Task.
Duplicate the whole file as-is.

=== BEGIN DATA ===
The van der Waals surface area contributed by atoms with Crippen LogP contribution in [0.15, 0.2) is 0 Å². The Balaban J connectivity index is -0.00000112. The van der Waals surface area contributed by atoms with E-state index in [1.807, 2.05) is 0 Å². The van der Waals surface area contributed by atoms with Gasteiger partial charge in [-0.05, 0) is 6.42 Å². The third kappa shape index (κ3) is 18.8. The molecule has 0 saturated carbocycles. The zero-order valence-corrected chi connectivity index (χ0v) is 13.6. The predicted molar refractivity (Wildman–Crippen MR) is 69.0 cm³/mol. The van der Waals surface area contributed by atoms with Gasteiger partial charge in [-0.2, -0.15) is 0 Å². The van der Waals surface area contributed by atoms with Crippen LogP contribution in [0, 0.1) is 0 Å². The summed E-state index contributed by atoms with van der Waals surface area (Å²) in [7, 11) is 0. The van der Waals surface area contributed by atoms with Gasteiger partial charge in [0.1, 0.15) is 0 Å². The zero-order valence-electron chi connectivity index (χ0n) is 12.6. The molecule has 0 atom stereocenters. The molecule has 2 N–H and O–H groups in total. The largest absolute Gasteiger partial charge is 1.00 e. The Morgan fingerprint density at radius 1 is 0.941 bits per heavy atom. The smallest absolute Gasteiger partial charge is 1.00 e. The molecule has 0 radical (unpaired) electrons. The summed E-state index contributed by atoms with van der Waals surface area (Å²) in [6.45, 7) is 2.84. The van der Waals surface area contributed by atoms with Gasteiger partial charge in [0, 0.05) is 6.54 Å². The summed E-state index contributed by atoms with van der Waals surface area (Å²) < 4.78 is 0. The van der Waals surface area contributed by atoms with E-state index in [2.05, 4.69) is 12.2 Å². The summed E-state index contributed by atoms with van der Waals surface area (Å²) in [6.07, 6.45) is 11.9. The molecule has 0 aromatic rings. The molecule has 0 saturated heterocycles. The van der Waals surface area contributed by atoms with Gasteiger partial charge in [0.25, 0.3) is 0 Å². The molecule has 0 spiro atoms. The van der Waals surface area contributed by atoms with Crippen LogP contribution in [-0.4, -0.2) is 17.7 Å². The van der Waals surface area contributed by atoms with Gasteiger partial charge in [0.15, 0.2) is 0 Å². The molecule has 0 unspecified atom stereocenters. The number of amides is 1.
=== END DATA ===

The van der Waals surface area contributed by atoms with Crippen LogP contribution in [0.15, 0.2) is 0 Å². The Balaban J connectivity index is -0.00000112. The van der Waals surface area contributed by atoms with E-state index in [1.807, 2.05) is 0 Å². The van der Waals surface area contributed by atoms with Gasteiger partial charge in [-0.05, 0) is 6.42 Å². The third kappa shape index (κ3) is 18.8. The molecule has 0 saturated carbocycles. The zero-order valence-corrected chi connectivity index (χ0v) is 13.6. The predicted molar refractivity (Wildman–Crippen MR) is 69.0 cm³/mol. The van der Waals surface area contributed by atoms with Gasteiger partial charge in [-0.2, -0.15) is 0 Å². The van der Waals surface area contributed by atoms with Crippen LogP contribution in [0, 0.1) is 0 Å². The summed E-state index contributed by atoms with van der Waals surface area (Å²) in [7, 11) is 0. The van der Waals surface area contributed by atoms with Gasteiger partial charge in [0.1, 0.15) is 0 Å². The zero-order valence-electron chi connectivity index (χ0n) is 12.6. The molecule has 0 atom stereocenters. The molecule has 2 N–H and O–H groups in total. The largest absolute Gasteiger partial charge is 1.00 e. The Morgan fingerprint density at radius 1 is 0.941 bits per heavy atom. The smallest absolute Gasteiger partial charge is 1.00 e. The molecule has 0 radical (unpaired) electrons. The summed E-state index contributed by atoms with van der Waals surface area (Å²) in [6.45, 7) is 2.84. The van der Waals surface area contributed by atoms with Gasteiger partial charge in [0, 0.05) is 6.54 Å². The summed E-state index contributed by atoms with van der Waals surface area (Å²) < 4.78 is 0. The van der Waals surface area contributed by atoms with E-state index in [2.05, 4.69) is 12.2 Å². The summed E-state index contributed by atoms with van der Waals surface area (Å²) in [6.07, 6.45) is 11.9. The molecule has 0 aromatic rings. The molecule has 0 saturated heterocycles. The van der Waals surface area contributed by atoms with Gasteiger partial charge in [0.25, 0.3) is 0 Å². The molecule has 0 spiro atoms. The van der Waals surface area contributed by atoms with Crippen LogP contribution in [-0.4, -0.2) is 17.7 Å². The van der Waals surface area contributed by atoms with Gasteiger partial charge in [0.15, 0.2) is 0 Å². The molecule has 0 unspecified atom stereocenters. The number of amides is 1.